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As the economic downturn forces consumer packaged goods (CPG) manufacturers and retailers to re-evaluate their consumer marketing strategies, The Nielsen Company yesterday revealed that categories including seafood, dry pasta, and candy are among those most immune to a recession. The analysis was presented at Nielsen's Consumer 360 Conference, the CPG industry's premier educational and networking event, attended by more than 1,000 industry professionals. The conference was held in Phoenix.
According to Nielsen's analysis of macroeconomic variables, historical trends, and consumer behavior, products such as seafood, dry pasta, and candy are most immune to a recession. Beer and pasta sauces also show some level of immunity to recessionary times. Those products among the most vulnerable or recession-prone include carbonated beverages, eggs, cups/plates, food prep/storage items, and tobacco.
To come up with this analysis, Nielsen compared actual category behavior during prior recessions with expected behavior. Other factors that drive category performance are considered in custom analytics projects and deliverables.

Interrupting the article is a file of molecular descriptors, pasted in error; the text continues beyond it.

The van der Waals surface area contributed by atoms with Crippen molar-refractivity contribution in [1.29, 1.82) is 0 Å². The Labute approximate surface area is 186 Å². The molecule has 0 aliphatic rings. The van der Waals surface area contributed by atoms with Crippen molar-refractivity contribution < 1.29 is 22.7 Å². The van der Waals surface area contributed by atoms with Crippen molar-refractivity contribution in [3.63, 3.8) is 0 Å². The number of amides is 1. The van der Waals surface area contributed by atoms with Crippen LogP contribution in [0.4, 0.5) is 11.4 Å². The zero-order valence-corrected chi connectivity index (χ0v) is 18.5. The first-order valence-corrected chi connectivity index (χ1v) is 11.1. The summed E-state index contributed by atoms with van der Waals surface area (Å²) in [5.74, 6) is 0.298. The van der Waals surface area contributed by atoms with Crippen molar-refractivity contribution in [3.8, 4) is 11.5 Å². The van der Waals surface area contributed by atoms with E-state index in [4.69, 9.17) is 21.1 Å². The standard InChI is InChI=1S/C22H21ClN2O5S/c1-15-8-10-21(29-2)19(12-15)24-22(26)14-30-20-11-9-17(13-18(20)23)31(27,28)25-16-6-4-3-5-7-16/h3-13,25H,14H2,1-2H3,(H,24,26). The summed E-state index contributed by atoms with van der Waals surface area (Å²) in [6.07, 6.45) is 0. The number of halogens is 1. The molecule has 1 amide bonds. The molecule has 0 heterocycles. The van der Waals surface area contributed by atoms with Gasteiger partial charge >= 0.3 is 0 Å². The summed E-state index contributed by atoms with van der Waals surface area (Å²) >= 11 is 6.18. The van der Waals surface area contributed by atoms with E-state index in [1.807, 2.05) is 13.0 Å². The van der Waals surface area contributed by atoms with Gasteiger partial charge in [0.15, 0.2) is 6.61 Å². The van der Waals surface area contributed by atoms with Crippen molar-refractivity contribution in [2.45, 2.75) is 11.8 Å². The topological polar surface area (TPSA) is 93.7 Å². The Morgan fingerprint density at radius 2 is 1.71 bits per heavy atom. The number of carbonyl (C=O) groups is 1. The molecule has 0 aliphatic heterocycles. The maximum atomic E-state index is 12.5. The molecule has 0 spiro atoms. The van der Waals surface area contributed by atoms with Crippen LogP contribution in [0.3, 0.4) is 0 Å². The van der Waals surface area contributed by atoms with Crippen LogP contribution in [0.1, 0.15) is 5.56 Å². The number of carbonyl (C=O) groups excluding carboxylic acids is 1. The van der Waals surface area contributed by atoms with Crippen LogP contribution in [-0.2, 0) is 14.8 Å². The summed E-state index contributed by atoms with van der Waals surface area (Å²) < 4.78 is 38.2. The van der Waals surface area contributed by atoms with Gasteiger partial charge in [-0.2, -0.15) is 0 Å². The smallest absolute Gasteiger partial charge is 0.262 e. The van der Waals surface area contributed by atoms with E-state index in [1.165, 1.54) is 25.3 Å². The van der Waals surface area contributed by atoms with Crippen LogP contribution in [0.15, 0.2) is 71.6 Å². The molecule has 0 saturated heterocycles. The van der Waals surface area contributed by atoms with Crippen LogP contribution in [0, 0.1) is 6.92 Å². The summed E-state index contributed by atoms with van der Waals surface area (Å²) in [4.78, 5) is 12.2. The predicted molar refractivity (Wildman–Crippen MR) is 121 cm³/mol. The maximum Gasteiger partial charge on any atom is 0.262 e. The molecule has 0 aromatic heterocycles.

''Consumers are feeling the squeeze as they are caught between rising costs and lower spending power,'' said Eugene Roytburg, managing director, Nielsen. ''As a result, many consumers are reprioritizing or altogether changing their spending habits. For CPG manufacturers and retailers, this requires a change in the way you market to consumers, and knowing which of your products are most affected by a recession will help you maintain focus on the right categories and brands in order to succeed.''
Nielsen also noted that it has developed a new Predictive Macroeconomic Impact System (PMIS) to assist CPG manufacturers and retailers in understanding how certain categories perform during recessionary times. PMIS analyzes the macroeconomic variables that tend to change during recessionary times, including the U.S. median housing price, S&P commodity Trends Indicator, Consumer Confidence Index, Consumer Price Index, and stock performance. Nielsen then identifies those variables having the greatest impact on consumer attitudes and behaviors -- unemployment, inflation, consumer confidence, gas prices, housing prices, and disposable personal income -- defining the extent to which these factors influence consumer motivation and decision-making.